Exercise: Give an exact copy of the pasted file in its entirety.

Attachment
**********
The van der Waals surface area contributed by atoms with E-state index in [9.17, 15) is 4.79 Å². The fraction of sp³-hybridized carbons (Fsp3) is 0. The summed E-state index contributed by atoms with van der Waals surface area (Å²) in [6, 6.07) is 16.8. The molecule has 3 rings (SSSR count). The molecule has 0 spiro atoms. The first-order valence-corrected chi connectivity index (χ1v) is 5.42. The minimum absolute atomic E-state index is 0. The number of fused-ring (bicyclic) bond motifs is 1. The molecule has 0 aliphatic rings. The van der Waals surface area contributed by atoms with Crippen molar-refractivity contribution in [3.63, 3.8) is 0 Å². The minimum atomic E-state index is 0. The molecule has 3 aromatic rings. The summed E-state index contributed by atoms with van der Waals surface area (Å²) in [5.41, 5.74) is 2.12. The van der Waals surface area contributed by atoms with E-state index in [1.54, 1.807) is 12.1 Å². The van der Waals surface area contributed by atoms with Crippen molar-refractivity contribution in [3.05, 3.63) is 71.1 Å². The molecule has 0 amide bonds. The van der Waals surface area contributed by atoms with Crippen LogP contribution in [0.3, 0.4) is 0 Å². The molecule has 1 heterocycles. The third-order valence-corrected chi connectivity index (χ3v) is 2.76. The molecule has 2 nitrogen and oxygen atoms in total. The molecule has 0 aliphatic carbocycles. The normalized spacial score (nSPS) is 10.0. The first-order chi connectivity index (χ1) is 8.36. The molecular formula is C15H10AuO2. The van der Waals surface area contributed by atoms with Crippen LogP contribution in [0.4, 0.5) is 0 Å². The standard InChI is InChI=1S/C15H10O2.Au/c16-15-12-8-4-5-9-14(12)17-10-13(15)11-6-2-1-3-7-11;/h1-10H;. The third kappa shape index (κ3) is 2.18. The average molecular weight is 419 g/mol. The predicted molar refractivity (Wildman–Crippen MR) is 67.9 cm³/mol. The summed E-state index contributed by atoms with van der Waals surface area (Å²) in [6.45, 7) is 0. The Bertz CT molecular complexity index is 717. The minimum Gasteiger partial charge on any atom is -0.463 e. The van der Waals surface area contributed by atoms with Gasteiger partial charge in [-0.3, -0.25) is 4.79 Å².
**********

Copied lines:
The van der Waals surface area contributed by atoms with E-state index in [9.17, 15) is 4.79 Å². The fraction of sp³-hybridized carbons (Fsp3) is 0. The summed E-state index contributed by atoms with van der Waals surface area (Å²) in [6, 6.07) is 16.8. The molecule has 3 rings (SSSR count). The molecule has 0 spiro atoms. The first-order valence-corrected chi connectivity index (χ1v) is 5.42. The minimum absolute atomic E-state index is 0. The number of fused-ring (bicyclic) bond motifs is 1. The molecule has 0 aliphatic rings. The van der Waals surface area contributed by atoms with Crippen molar-refractivity contribution in [3.63, 3.8) is 0 Å². The minimum atomic E-state index is 0. The molecule has 3 aromatic rings. The summed E-state index contributed by atoms with van der Waals surface area (Å²) in [5.41, 5.74) is 2.12. The van der Waals surface area contributed by atoms with E-state index in [1.54, 1.807) is 12.1 Å². The van der Waals surface area contributed by atoms with Crippen molar-refractivity contribution in [3.05, 3.63) is 71.1 Å². The molecule has 0 amide bonds. The van der Waals surface area contributed by atoms with Crippen LogP contribution in [0.3, 0.4) is 0 Å². The molecule has 1 heterocycles. The third-order valence-corrected chi connectivity index (χ3v) is 2.76. The molecule has 2 nitrogen and oxygen atoms in total. The molecule has 0 aliphatic carbocycles. The normalized spacial score (nSPS) is 10.0. The first-order chi connectivity index (χ1) is 8.36. The molecular formula is C15H10AuO2. The van der Waals surface area contributed by atoms with Crippen LogP contribution in [0.4, 0.5) is 0 Å². The standard InChI is InChI=1S/C15H10O2.Au/c16-15-12-8-4-5-9-14(12)17-10-13(15)11-6-2-1-3-7-11;/h1-10H;. The third kappa shape index (κ3) is 2.18. The average molecular weight is 419 g/mol. The predicted molar refractivity (Wildman–Crippen MR) is 67.9 cm³/mol. The summed E-state index contributed by atoms with van der Waals surface area (Å²) in [6.45, 7) is 0. The Bertz CT molecular complexity index is 717. The minimum Gasteiger partial charge on any atom is -0.463 e. The van der Waals surface area contributed by atoms with Gasteiger partial charge in [-0.3, -0.25) is 4.79 Å².